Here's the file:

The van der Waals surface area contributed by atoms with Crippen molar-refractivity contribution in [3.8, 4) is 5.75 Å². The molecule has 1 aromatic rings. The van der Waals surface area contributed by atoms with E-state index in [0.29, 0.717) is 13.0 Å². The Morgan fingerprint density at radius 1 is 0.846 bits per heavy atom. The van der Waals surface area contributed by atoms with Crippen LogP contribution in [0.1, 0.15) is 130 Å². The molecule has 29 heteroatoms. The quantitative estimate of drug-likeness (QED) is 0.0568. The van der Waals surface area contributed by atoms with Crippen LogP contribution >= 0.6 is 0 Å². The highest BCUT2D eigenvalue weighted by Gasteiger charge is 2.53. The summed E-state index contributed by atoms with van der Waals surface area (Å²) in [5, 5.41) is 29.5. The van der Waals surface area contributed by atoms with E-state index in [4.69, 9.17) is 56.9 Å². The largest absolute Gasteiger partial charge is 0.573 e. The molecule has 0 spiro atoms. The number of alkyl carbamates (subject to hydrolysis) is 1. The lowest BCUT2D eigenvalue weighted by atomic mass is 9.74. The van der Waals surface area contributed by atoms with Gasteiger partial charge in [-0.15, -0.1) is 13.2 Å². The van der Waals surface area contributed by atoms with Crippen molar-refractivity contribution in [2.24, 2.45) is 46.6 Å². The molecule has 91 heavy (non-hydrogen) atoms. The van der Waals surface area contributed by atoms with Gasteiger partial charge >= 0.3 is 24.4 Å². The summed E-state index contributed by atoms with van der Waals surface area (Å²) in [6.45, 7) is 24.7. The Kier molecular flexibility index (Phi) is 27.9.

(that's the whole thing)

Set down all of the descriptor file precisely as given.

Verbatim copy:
The van der Waals surface area contributed by atoms with Crippen molar-refractivity contribution in [3.8, 4) is 5.75 Å². The molecule has 1 aromatic rings. The van der Waals surface area contributed by atoms with E-state index in [0.29, 0.717) is 13.0 Å². The Morgan fingerprint density at radius 1 is 0.846 bits per heavy atom. The van der Waals surface area contributed by atoms with Crippen LogP contribution in [0.1, 0.15) is 130 Å². The molecule has 29 heteroatoms. The quantitative estimate of drug-likeness (QED) is 0.0568. The van der Waals surface area contributed by atoms with Crippen LogP contribution >= 0.6 is 0 Å². The highest BCUT2D eigenvalue weighted by Gasteiger charge is 2.53. The summed E-state index contributed by atoms with van der Waals surface area (Å²) in [5, 5.41) is 29.5. The van der Waals surface area contributed by atoms with E-state index in [4.69, 9.17) is 56.9 Å². The largest absolute Gasteiger partial charge is 0.573 e. The molecule has 0 spiro atoms. The number of alkyl carbamates (subject to hydrolysis) is 1. The lowest BCUT2D eigenvalue weighted by atomic mass is 9.74. The van der Waals surface area contributed by atoms with Gasteiger partial charge in [-0.15, -0.1) is 13.2 Å². The van der Waals surface area contributed by atoms with Crippen molar-refractivity contribution in [2.24, 2.45) is 46.6 Å². The molecule has 91 heavy (non-hydrogen) atoms. The van der Waals surface area contributed by atoms with Gasteiger partial charge >= 0.3 is 24.4 Å². The summed E-state index contributed by atoms with van der Waals surface area (Å²) in [6.45, 7) is 24.7. The Kier molecular flexibility index (Phi) is 27.9.